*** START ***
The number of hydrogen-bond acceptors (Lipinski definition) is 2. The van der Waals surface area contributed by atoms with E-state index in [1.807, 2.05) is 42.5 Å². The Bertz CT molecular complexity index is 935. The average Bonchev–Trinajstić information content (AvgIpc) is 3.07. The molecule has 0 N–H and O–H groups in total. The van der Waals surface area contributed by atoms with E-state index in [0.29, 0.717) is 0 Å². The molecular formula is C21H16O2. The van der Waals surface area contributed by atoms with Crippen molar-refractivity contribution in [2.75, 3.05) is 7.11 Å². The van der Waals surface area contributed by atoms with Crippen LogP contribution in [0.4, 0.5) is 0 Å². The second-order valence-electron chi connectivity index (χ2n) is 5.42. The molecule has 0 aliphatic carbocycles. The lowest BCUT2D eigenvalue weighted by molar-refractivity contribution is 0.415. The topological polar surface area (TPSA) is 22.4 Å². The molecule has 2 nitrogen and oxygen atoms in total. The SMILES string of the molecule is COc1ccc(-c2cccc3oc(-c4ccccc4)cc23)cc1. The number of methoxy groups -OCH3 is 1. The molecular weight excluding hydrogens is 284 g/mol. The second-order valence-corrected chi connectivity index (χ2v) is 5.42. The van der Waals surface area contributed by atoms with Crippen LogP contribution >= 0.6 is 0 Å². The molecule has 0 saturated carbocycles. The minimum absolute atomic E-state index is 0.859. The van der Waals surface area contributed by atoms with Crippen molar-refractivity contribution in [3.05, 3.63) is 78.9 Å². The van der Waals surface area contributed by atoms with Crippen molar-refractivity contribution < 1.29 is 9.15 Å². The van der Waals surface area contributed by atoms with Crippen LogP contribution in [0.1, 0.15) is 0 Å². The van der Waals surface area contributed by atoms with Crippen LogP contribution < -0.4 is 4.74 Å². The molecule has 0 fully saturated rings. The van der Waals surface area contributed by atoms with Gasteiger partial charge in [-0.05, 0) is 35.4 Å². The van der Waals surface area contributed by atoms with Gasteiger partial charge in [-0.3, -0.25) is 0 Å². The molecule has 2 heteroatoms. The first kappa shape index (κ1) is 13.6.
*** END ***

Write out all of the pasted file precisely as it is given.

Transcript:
The number of hydrogen-bond acceptors (Lipinski definition) is 2. The van der Waals surface area contributed by atoms with E-state index in [1.807, 2.05) is 42.5 Å². The Bertz CT molecular complexity index is 935. The average Bonchev–Trinajstić information content (AvgIpc) is 3.07. The molecule has 0 N–H and O–H groups in total. The van der Waals surface area contributed by atoms with E-state index in [0.29, 0.717) is 0 Å². The molecular formula is C21H16O2. The van der Waals surface area contributed by atoms with Crippen molar-refractivity contribution in [2.75, 3.05) is 7.11 Å². The van der Waals surface area contributed by atoms with Crippen LogP contribution in [0.4, 0.5) is 0 Å². The second-order valence-electron chi connectivity index (χ2n) is 5.42. The molecule has 0 aliphatic carbocycles. The lowest BCUT2D eigenvalue weighted by molar-refractivity contribution is 0.415. The topological polar surface area (TPSA) is 22.4 Å². The molecule has 2 nitrogen and oxygen atoms in total. The SMILES string of the molecule is COc1ccc(-c2cccc3oc(-c4ccccc4)cc23)cc1. The number of methoxy groups -OCH3 is 1. The molecular weight excluding hydrogens is 284 g/mol. The second-order valence-corrected chi connectivity index (χ2v) is 5.42. The van der Waals surface area contributed by atoms with Crippen LogP contribution >= 0.6 is 0 Å². The molecule has 0 saturated carbocycles. The minimum absolute atomic E-state index is 0.859. The van der Waals surface area contributed by atoms with Crippen molar-refractivity contribution in [3.05, 3.63) is 78.9 Å². The van der Waals surface area contributed by atoms with Crippen molar-refractivity contribution < 1.29 is 9.15 Å². The van der Waals surface area contributed by atoms with Crippen LogP contribution in [0.1, 0.15) is 0 Å². The van der Waals surface area contributed by atoms with Crippen LogP contribution < -0.4 is 4.74 Å². The molecule has 0 fully saturated rings. The van der Waals surface area contributed by atoms with Gasteiger partial charge in [-0.05, 0) is 35.4 Å². The van der Waals surface area contributed by atoms with Gasteiger partial charge in [-0.3, -0.25) is 0 Å². The molecule has 2 heteroatoms. The first kappa shape index (κ1) is 13.6.